Kate and Nathan
When I first met Kate she revealed a whole host of interesting facts about herself, but the one that I’m going to talk about is the fact she has bipolar disorder.
29th October 2013, 11.24am | Written by Kate and Nathan
When I first met Kate she revealed a whole host of interesting facts about herself, but the one that I’m going to talk about is the fact she has bipolar disorder. I had an inkling of what this may have been, but I didn’t know much more than that she may be a bit up and down. Knowing why Kate may be having a hard time or feeling the way she did made all the difference to me, and I hope to her too. There were times when she seemed a little unreasonable, but knowing that she may be going through a rough patch made more understanding, and strangely enough more empathetic.
I told Nathan early on in our relationship that I had had struggles with my mental health. I thought it was really important that he knew straight away – after all having bipolar disorder is a part of who I am, and I wasn’t going to pretend that it wouldn’t bring challenges with it. I tried to explain the basics of what that meant for both of us, but I don’t think anything other than actually going through the experience can make you learn the best way to deal with it. By having that initial conversation, when things did go a bit topsy turvy I didn’t have to go through the stress of explaining why, and not knowing how Nathan would react.
Talking is key, Sir Francis Bacon has been quoted as saying, “Knowledge is power” I tend to agree, but I’d like to go one step further and say that knowledge is empowering. If Kate hadn’t have told me that she suffered from bipolar disorder then I think we would have really struggled in our relationship, I wouldn’t know why she was suddenly feeling so down that she couldn’t move from the sofa or do anything apart from curl up into a ball. But I did so I just tried my best to help her and be there for her, it wasn’t an onerous task and I like to think it has made a difference having someone there for her.
Once I knew Nathan was willing to be there for me and try to help, I told him a few of the things that had helped in the past – like my mum popping over and making me put the washing on, bringing a few days of ready meals to put in the fridge – little things to make it easier to get back on my feet and into a routine. Now that we live together Nathan has been able to help me maintain a lifestyle that will help to stop me going downhill in the first place. In the past it would be easy for me to fall out of a positive routine – now if I don’t feel like going to yoga, Nathan is there to encourage (or force!) me to go. But he couldn’t do these things if I didn’t tell him how I’m feeling – if I don’t do that, he can’t help.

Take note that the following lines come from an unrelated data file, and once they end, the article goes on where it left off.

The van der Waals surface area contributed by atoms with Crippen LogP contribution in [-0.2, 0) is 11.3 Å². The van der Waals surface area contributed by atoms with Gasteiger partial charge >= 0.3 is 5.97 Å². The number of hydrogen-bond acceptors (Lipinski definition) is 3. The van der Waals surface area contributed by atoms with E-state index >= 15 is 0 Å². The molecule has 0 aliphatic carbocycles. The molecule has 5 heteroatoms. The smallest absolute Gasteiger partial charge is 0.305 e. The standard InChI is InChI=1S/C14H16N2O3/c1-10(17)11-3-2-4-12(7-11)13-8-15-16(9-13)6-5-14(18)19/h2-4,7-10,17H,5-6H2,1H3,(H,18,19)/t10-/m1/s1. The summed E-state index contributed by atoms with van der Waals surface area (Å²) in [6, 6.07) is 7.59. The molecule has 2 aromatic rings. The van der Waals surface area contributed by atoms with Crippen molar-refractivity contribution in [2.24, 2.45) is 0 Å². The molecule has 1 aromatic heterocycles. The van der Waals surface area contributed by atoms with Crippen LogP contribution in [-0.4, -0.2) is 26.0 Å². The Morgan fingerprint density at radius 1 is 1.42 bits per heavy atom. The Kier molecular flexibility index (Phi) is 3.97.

Your brain and your mind are part of you and if you suffer from mental health problems you should not be ashamed or afraid to tell people so that they know, so that they can better understand and offer support if needed. If a diabetic or an asthmatic has an attack people know what to do, there’s no stigma or finger pointing, and likewise if someone suffering from a mental health illness is struggling then people should be in the same position to offer help, support and more importantly there shouldn’t be any stigma attached.
The stigma attached to having mental health problems often stops people getting the treatment they need. That doesn’t just include things like medication and counselling. Having a good support network is essential and may even stop you deteriorating at times of difficulty. But the only way you can make sure you have a good support network is by telling people about your condition. If I was keeping this a secret from Nathan I imagine being under an enormous amount of stress – and that would just end up making me ill!
That’s why I think it’s so important to talk about mental health, there are many people who have similar problems who feel that they can’t talk about them because of the stigma attached, something I think is counter productive to their and their loved ones wellbeing. But we need to talk about this more, people need to talk about their experiences and methods of coping and unless we start talking about mental health more then we’ll never learn from the knowledge and experience of others.
I would hate to think any of my friends or family weren’t telling me about an illness (physical or mental) they were suffering from because they were ashamed or worried about how I would react. At the end of the day I think the majority of people just want to make sure you’re OK, and to help if they can – and usually that’s easier than it may seem.